I recently met South African novelist Michael Sears in Melbourne for a chat. Michael is a part of writing duo ‘Michael Stanley’ with fellow writer Stanley Trollip, who grew up in South Africa and splits his time between South Africa and the United States.
Michael was in Australia on tour for the latest Michael Stanley novel Death of the Mantis, the third in the Detective Kubu crime mystery series.
Michael discussed how he and Stanley (Stan) met while both studying at the university of Minnesota. As two expat South Africans living studying at the same US university, the became friends. As friends, they later returned to South Africa, and took some flights over Botswana together. It was during one of these flights that they began to discuss how a body could almost disappear without a trace in the Kalahari desert; between the weather conditions, jackals, etc. Then they began to wonder why someone might want to get rid of a body completely. Neither of them were involved in writing or storytelling at the time, but (after a number of years of casualling discussing the idea here and there) they decided to write a story.
Michael explained how he and Stan had initially just thought they would write the story down for the sake of telling a story and maybe put it on the internet for people to read and enjoy. Once the story was complete, Michael sent it around and got the attention of an agent in New York, who sent it to major publishers and secured a publishing deal for the first Detective Kubu novel, A Carrion Death.
Michael discussed that, while he and Stan are both big readers of crime fiction, their research for the Detective Kubu novels was focussed on studying people and locations where the books were set. For example, in researching for Death of the Mantis they studied nomadic Kalahari bushmen. (Nomadic people of the Kalahari Desert are known by a range of names, but Michael and Stan have gone with ‘bushmen’, and they provide an explanation of this choice in an Author’s Note in Death of the Mantis. ‘Bushmen’ is not intended with any implications about male or female, as in the case of the term ‘mankind’.) Michael explained how their research involved meeting Kalahari bushmen (despite the difficulties in using interpreters, meeting up with nomadic desert dwellers, etc) and not relying on academic depictions of Kalahari bushmen, which Michael said can often tend to have inaccuracies and be slanted significantly by the influence of ideas held by the academics.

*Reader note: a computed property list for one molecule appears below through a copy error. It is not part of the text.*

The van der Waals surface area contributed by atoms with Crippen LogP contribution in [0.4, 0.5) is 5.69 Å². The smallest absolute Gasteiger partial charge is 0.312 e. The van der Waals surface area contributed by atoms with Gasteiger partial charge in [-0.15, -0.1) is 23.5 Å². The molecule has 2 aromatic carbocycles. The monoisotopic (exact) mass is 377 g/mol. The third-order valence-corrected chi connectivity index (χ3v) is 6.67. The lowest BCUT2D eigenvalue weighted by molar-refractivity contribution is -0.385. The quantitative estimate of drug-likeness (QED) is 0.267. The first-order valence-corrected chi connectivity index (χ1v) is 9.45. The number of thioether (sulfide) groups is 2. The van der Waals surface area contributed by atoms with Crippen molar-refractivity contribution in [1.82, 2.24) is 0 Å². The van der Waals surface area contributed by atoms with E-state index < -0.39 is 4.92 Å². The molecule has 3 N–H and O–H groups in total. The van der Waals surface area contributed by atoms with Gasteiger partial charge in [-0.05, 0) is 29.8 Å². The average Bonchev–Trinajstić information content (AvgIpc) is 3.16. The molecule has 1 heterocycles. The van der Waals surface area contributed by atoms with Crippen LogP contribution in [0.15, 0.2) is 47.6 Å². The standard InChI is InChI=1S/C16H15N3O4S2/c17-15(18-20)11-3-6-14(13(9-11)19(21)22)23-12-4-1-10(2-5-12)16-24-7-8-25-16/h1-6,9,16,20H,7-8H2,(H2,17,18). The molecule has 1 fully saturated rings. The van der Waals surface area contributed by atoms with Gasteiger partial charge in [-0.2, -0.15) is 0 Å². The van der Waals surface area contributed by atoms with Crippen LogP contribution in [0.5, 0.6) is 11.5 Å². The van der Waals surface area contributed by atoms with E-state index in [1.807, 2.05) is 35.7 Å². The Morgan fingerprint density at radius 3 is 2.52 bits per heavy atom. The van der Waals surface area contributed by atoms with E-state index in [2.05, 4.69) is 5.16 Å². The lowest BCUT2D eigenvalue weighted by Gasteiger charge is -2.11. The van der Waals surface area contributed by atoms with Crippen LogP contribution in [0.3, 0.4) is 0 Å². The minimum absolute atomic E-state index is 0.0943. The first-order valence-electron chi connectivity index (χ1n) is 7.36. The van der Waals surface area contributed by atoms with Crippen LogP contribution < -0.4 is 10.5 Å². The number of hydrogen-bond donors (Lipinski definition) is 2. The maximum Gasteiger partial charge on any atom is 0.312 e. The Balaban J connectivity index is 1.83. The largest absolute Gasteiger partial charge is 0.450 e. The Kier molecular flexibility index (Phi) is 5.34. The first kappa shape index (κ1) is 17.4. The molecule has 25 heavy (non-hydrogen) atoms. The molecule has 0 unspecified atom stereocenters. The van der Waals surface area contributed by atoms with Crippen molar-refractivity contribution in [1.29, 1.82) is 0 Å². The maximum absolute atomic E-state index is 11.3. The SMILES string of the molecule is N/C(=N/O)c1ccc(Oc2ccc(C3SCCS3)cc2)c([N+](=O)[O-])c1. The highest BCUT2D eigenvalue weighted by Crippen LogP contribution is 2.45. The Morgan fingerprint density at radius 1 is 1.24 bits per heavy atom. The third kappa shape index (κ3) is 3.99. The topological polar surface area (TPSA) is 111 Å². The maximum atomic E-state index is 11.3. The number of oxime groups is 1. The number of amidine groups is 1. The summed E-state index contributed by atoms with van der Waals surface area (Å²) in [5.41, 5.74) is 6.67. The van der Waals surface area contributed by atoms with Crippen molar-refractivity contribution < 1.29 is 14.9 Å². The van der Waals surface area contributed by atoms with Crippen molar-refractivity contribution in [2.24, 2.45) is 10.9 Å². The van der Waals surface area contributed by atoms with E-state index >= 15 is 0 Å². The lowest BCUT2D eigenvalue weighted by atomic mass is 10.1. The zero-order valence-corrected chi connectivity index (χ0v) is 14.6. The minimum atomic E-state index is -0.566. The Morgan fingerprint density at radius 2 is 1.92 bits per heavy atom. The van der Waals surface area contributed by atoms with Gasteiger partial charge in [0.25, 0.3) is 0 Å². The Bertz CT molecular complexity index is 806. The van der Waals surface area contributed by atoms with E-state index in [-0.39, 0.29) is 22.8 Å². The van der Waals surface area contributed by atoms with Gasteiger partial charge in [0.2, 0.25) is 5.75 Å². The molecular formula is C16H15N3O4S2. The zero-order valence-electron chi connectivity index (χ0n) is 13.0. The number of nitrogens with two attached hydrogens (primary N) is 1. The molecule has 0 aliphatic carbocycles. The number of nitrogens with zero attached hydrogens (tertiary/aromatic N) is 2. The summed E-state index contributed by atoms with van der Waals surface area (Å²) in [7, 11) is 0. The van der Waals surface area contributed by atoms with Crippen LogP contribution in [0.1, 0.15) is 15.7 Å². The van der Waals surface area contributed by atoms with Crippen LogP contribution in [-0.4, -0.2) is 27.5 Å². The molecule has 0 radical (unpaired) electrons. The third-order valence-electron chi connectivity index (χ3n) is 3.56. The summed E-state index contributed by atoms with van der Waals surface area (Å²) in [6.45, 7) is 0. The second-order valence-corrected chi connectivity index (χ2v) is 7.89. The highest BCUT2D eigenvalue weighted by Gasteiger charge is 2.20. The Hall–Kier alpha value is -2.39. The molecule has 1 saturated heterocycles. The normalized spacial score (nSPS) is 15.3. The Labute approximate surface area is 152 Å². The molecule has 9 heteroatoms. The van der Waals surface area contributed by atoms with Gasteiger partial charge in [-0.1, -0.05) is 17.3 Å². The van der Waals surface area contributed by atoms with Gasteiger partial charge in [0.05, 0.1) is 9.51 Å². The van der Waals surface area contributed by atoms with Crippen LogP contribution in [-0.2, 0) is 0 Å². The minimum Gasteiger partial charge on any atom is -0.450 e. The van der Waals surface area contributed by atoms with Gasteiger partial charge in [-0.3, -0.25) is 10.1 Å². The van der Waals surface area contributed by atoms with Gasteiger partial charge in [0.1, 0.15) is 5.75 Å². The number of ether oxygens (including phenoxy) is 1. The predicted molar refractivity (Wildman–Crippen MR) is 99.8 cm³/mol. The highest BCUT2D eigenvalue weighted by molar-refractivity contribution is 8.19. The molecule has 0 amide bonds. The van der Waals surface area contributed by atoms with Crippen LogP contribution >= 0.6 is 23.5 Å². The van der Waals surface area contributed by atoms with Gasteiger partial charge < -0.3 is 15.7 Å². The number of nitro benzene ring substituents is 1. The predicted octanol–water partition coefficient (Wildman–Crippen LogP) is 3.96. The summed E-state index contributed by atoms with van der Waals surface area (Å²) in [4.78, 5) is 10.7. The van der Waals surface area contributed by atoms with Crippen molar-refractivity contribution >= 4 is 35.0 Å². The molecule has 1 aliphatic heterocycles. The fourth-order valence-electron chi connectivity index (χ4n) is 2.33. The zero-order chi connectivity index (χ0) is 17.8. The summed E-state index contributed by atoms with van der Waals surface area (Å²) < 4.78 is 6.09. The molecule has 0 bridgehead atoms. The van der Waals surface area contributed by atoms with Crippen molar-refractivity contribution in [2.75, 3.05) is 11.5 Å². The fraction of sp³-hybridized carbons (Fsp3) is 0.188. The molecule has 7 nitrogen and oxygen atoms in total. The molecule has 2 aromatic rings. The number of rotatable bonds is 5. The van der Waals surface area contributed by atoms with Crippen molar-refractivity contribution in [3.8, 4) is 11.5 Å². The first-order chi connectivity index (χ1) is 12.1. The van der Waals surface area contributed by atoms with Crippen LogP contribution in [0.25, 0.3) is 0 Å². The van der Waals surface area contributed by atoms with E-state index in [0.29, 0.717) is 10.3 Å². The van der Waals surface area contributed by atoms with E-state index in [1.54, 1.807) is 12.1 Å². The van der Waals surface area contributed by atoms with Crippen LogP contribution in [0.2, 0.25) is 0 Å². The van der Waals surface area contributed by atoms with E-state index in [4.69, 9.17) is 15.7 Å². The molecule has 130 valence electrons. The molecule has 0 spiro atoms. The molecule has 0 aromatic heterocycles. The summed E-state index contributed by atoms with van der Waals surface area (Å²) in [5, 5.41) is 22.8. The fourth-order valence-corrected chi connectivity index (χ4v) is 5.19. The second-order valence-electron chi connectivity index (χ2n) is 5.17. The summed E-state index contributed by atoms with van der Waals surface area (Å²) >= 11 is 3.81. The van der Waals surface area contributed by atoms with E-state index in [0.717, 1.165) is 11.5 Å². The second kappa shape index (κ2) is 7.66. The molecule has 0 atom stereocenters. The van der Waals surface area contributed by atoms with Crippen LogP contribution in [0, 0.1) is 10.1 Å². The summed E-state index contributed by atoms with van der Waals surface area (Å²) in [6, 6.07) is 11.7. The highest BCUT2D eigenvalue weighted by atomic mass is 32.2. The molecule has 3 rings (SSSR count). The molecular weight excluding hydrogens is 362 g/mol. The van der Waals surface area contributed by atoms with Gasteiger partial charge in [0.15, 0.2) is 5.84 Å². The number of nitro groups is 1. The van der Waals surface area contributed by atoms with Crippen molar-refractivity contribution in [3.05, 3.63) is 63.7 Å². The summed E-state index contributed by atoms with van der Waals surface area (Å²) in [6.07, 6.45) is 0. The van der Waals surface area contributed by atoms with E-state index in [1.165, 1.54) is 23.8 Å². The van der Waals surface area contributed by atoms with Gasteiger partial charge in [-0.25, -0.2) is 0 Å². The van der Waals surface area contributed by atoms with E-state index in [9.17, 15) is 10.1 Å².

They visited villages in the Kalahari and Michael discussed how a visit to a group of several small villages (Luhututu, Hukuntsi, Tshane and a fourth smaller one, connected by roads like a triangle) featured in Death of the Mantis inspired a scene from the novel because there is one petrol station for the group of villages and Michael described how he found himself driving around trying to find fuel.
The fact that the authors have been to the locations they are writing about, met the people and lived in that environment lends authenticity to their depictions of the characters and settings in their novels, as they get the nuances right.
Death of the Mantis reads like a solid crime or psychological suspense novel, independently of any interest in the setting or the people of Botswana. It will also be of interest to readers coming to it with an anthropological interest, with plenty to satisfy this interest, but with anything verging on anthropological commentary coming from the characters in the context of their personalities, their motivations and what is at stake for them in the story and not from authorial intervention in the story to provide commentary.
Many people treat fiction as firmly divided between ‘popular fiction/genre fiction’ and ‘literary fiction’ but Death of the Mantis could quite easily be embraced as either.
The New York Times wrote: Readers may be lured to Africa by the landscape, but it takes a great character like Kubu to win our loyalty.
Prominent South African novelist Deon Meyer wrote: Not only a gripping mystery but also a fascinating glimpse beneath the skin of modern Botswana […] Bursting with insights, sounds, smells and textures of the sensual African landscape, this truly is great African crime fiction.
You can read more about Michael Sears, Stanley Trollip and the Detective Kubu novels at www.detectivekubu.com and you can read more from Michael and Stan at Murder is Everywhere, a crime mystery group blog by a small group of novelists from various countries as diverse as Brazil, Greece and South Africa.
The Australian Literature Review